Columbia University may face fine for treatment of Muslim ex-employee

Columbia University faces fines up to $250,000 from New York City's Commission on Human Rights after a Muslim former employee accused the university of not allowing enough prayer breaks during the holy month of Ramadan.

The ex-employee accused university chaplain Jewelnel Davis, who’s a Christian, of discrimination based on religion after Davis allegedly did not let the employee work different hours during Ramadan and punished the complainant for taking five prayer breaks a day, the Columbia Daily Spectator reported.

The complaint claims Davis provided similar religious accommodations for staff members of other religions, while the Muslim employee was reprimanded for taking multiple breaks and saw her workload increase.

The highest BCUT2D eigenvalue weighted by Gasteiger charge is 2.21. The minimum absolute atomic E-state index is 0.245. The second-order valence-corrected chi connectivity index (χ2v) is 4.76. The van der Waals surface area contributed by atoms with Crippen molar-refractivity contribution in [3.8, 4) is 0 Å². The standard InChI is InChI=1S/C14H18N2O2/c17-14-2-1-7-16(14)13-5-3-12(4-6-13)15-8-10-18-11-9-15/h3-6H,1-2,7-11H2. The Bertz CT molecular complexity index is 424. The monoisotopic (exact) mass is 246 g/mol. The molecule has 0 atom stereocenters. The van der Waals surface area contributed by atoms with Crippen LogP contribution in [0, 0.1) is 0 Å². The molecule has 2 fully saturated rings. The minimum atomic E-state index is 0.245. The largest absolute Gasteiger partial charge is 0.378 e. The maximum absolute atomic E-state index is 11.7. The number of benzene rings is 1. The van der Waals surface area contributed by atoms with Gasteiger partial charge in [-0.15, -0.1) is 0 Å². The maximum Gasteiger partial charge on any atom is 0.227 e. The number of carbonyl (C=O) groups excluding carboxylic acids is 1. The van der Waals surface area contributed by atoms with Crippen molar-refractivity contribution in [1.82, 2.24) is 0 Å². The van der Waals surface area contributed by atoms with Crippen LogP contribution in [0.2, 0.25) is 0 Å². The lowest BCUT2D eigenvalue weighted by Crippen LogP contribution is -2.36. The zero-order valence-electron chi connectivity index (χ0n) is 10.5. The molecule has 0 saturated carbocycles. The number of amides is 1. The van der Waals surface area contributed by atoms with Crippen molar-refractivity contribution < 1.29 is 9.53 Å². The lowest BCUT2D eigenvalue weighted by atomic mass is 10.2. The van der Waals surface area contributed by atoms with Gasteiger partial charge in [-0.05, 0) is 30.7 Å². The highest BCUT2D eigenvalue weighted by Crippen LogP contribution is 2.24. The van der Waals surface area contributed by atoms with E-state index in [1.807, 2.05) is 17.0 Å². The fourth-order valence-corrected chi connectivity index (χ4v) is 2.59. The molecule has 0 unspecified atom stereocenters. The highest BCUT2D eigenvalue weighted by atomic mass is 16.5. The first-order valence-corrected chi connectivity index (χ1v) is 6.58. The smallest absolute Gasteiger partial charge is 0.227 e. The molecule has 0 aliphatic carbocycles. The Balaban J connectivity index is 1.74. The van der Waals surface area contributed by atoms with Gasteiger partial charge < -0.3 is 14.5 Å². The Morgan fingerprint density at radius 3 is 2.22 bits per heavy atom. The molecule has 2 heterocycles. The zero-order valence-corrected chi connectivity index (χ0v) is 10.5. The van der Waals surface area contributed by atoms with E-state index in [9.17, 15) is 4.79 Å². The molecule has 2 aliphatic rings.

The chaplain’s staff consists of six advisers for Christian students, three for Jewish students, and one each for Buddhists and “ethical humanists,” the College Fix reported.

The ex-employee also alleges that Davis said she “never had someone who works for me who takes so many breaks,” the Daily Spectator reported, noting that two other former and current staff members, who wished to remain anonymous, corroborated the claim.

The former staff member filed a human rights complaint with New York City’s Commission on Human Rights after an internal Columbia investigation exonerated the chaplain.

In addition to a $250,000 fine, Columbia could have to reform its policies aimed at accommodating employees’ religious traditions.

Columbia’s current employee policy claims to make religious accommodations only if they don’t pose an “undue hardship” for the university, the College Fix notes.